Whatever niche your business is in, it’s almost an absolute guarantee that there are at least a dozen other businesses within the same sector.
Competition is a natural part of running any business.
If you can’t find a way to stand out, then those competitors are going to acquire the consumers that otherwise would have been your customers.
Here are six methods to help your business stand out like a diamond in the rough.
Be an Attention Seeker
Don’t be afraid to think outside the box to get noticed. This includes online and offline.
Take a page out of the book of English entrepreneur Richard Branson. This business mogul has made a name for himself doing some pretty outrageous publicity stunts.
- Driving a military tank on the streets of New York
- Traveling through the English Channel in an amphibious vehicle while donning a tuxedo
- Launching off the Bognor pier wearing a pair of wings
Offline methods like the one above can easily generate a lot of discussion given the prevalence of social media. What will you do to make your brand stick out in an outrageous but memorable way
Don’t Be a Copy-Catter
It’s tempting to emulate the success of companies that have made it big. However, by going this route, your brand risks becoming the Knock-off brand.
Your company becomes a follower rather than a pioneer that took risks and paved its own path. Also, by emulating other brands, you run the risk of losing out on consumer loyalty.
Customers will be more inclined to explore other options if they have other similar choices from competing brands.
How can you pave your own path? Look for ways to create products or services that differ in some way.
If a competitor creates a course titled “5 Vegetarian Diets for Belly Fat Loss,” for instance, then perhaps you can create a different course labelled “5 Paleo Diets for Spot Reducing.”
The course is within the same niche but approaches the topic from a different angle.
Use the Squint Test
Given that this post is all about standing out, it’s only natural that the squint test is included. The test can be done on a physical product or advertising material like a promotional banner.
Here’s how it basically works: place the product or poster in a natural environment, such as on a store shelf full of other products, or on a window full of other banners.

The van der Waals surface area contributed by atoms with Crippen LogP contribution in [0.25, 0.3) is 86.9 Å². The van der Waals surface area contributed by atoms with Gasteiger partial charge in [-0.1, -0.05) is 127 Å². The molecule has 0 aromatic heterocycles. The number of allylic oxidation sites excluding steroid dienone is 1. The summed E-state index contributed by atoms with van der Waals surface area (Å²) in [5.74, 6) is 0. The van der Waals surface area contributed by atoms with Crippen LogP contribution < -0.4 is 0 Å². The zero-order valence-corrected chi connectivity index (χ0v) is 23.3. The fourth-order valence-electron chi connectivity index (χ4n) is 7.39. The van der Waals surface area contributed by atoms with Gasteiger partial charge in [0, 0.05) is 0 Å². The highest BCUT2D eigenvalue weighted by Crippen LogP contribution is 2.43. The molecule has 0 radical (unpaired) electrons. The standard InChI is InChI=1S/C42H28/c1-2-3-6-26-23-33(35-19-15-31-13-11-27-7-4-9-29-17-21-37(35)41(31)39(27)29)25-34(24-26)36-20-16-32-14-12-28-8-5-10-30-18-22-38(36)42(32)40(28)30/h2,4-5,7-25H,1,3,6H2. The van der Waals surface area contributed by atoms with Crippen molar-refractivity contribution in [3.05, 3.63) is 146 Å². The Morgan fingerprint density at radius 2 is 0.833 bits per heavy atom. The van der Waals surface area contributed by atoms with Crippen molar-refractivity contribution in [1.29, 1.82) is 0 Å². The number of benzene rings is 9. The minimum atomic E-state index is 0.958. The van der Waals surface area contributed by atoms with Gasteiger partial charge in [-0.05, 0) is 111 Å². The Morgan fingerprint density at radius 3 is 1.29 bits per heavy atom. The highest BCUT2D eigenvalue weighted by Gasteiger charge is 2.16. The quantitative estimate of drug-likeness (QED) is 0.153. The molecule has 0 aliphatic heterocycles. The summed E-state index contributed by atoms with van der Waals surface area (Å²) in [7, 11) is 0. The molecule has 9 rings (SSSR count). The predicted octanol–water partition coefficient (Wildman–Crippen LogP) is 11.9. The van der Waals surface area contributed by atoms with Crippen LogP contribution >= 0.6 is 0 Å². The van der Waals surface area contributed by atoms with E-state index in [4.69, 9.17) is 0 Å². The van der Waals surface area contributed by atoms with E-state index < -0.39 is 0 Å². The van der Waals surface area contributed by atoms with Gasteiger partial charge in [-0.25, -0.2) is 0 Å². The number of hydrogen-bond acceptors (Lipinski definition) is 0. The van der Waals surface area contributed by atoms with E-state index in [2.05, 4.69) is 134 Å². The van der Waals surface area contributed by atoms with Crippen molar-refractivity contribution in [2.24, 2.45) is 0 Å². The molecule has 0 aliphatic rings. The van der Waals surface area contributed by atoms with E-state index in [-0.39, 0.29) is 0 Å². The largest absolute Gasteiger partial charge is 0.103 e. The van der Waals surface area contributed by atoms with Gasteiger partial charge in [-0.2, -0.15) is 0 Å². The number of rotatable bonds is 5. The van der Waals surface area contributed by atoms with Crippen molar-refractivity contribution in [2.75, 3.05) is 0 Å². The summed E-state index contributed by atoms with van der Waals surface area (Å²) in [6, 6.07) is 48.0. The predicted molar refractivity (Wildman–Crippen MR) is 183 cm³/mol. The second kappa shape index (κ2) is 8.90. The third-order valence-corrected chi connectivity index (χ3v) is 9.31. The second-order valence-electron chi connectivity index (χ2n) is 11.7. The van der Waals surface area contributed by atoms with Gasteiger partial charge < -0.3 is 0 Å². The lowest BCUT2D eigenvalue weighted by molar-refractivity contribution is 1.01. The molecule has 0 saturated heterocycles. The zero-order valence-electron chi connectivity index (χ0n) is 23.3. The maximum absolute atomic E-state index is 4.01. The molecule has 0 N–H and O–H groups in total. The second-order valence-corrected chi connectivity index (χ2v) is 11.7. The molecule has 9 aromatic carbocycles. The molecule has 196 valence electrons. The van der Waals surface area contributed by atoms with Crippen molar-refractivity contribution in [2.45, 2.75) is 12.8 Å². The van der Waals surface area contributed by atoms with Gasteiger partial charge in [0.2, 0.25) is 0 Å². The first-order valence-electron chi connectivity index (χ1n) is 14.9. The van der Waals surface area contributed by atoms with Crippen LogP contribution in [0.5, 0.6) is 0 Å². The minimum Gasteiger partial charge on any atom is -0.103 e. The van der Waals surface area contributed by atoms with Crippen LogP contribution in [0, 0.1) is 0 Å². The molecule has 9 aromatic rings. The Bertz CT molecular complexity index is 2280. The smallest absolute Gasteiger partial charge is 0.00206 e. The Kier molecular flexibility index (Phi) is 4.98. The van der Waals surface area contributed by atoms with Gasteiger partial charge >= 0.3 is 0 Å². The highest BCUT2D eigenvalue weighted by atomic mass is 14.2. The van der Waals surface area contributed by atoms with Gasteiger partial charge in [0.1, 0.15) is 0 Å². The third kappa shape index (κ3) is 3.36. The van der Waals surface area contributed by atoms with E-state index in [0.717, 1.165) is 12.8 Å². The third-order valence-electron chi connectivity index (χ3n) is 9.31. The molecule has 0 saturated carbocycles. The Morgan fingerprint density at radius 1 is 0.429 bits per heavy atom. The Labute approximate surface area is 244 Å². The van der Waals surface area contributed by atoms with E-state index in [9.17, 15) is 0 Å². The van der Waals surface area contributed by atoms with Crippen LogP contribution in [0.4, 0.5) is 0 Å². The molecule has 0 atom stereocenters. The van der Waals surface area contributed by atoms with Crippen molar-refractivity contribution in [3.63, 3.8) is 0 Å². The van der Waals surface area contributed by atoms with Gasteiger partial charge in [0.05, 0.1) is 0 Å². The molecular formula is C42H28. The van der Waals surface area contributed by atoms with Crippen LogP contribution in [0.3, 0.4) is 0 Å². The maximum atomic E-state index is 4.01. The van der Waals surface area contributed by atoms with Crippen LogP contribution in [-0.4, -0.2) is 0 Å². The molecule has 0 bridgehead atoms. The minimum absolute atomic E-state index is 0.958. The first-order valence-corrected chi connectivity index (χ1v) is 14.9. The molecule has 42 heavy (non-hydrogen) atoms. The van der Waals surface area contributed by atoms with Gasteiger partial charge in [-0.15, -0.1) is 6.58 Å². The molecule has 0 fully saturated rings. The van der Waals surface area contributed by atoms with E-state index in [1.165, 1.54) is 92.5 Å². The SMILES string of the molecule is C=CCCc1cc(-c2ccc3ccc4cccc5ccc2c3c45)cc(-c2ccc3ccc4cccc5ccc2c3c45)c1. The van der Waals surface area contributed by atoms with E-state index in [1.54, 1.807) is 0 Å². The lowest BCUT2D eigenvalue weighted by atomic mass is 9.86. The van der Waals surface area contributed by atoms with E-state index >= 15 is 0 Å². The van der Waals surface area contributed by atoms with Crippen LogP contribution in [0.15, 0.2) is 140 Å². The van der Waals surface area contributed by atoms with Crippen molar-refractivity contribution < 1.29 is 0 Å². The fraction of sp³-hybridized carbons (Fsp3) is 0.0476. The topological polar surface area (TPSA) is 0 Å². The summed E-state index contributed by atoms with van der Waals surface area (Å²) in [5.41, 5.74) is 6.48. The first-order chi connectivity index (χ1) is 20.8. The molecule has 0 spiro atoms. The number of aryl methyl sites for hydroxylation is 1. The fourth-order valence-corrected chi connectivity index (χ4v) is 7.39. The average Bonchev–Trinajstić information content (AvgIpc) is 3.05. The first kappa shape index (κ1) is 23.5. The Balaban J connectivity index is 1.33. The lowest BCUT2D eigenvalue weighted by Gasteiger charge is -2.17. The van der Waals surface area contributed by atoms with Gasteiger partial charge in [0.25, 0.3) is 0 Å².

Squint your eyes really hard while looking at the object. Do this until your vision becomes a blur.
If your product or banner stands out among all the other objects in the background, then it’s a winner. If not, then it needs a bit tweaking.
What are some of the marketing trends right now that the competitors haven’t really capitalized on yet?
Beyond the basics like Facebook and Twitter, are your competitors reaching out through other channels like Pinterest, Snapchat, or LinkedIn?
How about email newsletters, blogs, or offline methods like flyers and printed catalogs?
Perhaps you can even one-up your competitors by hosting an event with plenty of event swag as giveaways.
Of course, an option like this has a tremendous overhead, but it can also be a huge investment that turns the tides in your favour.
Engage Directly with Your Audience
Show to your audience that behind the brand lies a team of staff that are ordinary folks just like the people they serve.
You can do this by being active engagers on social media. Respond directly to enquiries and make it personal by addressing individuals by name.
Keep the conversation casual and feel free to use text speak and emoji’s.
This shows to the audience that while you’re professional, you’re also just “one of the boys” or “one of the gals.”
You can even send individual messages to prospect followers.
This could be a quick message with a link to an exclusive feature, such as a behind-the-scenes video clip or a complimentary discount code just for being active on your company social media channel.
This one kind of rides on the last point. You not only need to engage with your audience but you also need to be responsive and fast.
Luckily, this is more feasible than ever thanks to digital and mobile technology.
There should be at least one designated personnel who answers customer questions and comments.
The response should be swift and preferably within minutes, not several hours or days after the question was posted.
If you have a large following, then obviously you won’t be able to respond to every individual enquiry.
Just use your best judgement to respond to those who you feel are more likely to stick around.
Remember, It’s a Dog-Eat-Dog World
In the business world, it’s all about competition, so you can’t always be a Mr. Nice Guy. You have to really go out there and actively make your company stand out against an ocean of competitors vying for consumer attention. What will you do to make your brand come out on top?
This is a guest contribution by Dan McCarthy, Event Manager at Venueseeker, a comprehensive online venue guide based in the UK. Dan has 5 years of event project management under his belt. He has worked on many successful events and currently he shares his knowledge by writing on the company blog. Follow him on Twitter @DanCarthy2.